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Monday, December 19, 2011

A Simpler, Better Bowman

Bowman confuses nearly everyone. Three issues carry the same design, under three different names, with three different sets of card numbers. Are cards from one issue part of another? Sometimes! But other times they aren't! Is one set a parallel of another? Sometimes! But other times it isn't! What do those letters on the back of the cards mean, exactly?

I'm not even going to try to explain the numbering system. It was changed a little this year to make things a bit easier, but not quite good enough. Instead, I'm going to offer up a solution for numbering. Platinum and Sterling are easy enough to distinguish from the regular releases, though I'm not sure Platinum is really necessary.
Now, the simple answer is to release three series, numbered 1-330, 331-660, and 661-990. (Why can't Topps just number "Update" as "Series 3"? I wonder if they could sell holiday complete sets of all 990 cards.) There is a problem though, as my understanding of the MLB agreement states that players can't be part of a base set until they're on the 40-man roster. This means Bowman either goes strictly minor league or they keep the prospect numbering separate.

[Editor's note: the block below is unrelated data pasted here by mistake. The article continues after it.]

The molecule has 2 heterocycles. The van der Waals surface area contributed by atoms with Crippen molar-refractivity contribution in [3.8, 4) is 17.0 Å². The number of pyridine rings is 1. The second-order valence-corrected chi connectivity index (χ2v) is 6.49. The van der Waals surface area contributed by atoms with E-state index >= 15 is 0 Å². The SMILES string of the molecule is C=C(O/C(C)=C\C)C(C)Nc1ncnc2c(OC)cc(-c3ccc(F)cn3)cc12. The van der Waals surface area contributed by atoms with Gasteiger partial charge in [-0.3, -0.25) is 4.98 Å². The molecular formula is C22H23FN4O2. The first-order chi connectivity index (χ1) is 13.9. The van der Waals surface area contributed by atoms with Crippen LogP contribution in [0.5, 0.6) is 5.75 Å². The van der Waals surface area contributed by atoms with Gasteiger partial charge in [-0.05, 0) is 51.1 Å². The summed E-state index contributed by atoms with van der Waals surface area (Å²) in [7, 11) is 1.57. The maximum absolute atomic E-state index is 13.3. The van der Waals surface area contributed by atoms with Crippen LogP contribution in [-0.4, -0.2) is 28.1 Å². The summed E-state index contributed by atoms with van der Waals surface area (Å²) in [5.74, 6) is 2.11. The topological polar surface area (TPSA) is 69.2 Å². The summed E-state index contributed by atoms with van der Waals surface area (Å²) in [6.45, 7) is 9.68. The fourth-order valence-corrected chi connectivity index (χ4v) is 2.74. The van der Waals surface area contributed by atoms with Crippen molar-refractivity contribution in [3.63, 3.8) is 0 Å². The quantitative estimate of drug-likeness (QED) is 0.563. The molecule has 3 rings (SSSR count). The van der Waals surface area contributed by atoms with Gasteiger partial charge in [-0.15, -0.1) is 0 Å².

Topps wants three releases of its flagship prospect line - Bowman, Bowman Chrome, and Bowman Draft Picks and Prospects. They can still release three series. Call the first release Bowman. Call the second release Bowman Futures, and keep the Draft Picks and Prospects name for the third release. That's fine. "Bowman Futures? What's that! Wow! It's not just Bowman in Chrome version!"
When Bowman hits the shelves in the spring, they keep most of it basically the same as it is now, with some minor differences. Cards 1-220 of "red" veteran players. Cards P1-P110 of "blue" prospects. Chrome cards 1-220 of the red veterans, and P1-P110 of blue prospects. As far as parallels go, Bowman gets gold and international, while Chrome gets the spectrum treatment (ROY G BIV). That way you can have a real, true rainbow! No regular refractors, no X-Fractors, no Atomic Refractors. That's too confusing. And if you want to have a little fun, set the numbering of the parallels to their wavelengths (only nerds would get that joke) or, 1/10/100/250/500/1000/not serial #ed.
Then, after the All-Star Game, here comes Bowman Futures. Cards #221-330 of red veterans (and rookies) and #P111-P330 of blue prospects. Again there are Chrome parallels, following the same numbering system as above. Why are we calling this Bowman Futures? It's a perfect place to put All-Star Futures Game relics and autographs - fresh from the event. It's really Bowman Series 2, but with a different name it might help it stand out.

When October rolls around, it's time for Draft Picks and Prospects. But are we going to restart the numbering, adding a bunch of Bs and Ps? Of course not! Cards #331-440 are the green rookies. Cards P331-440 are the new draft picks and prospects. Again, all the cards are paralleled in Chrome as mentioned above.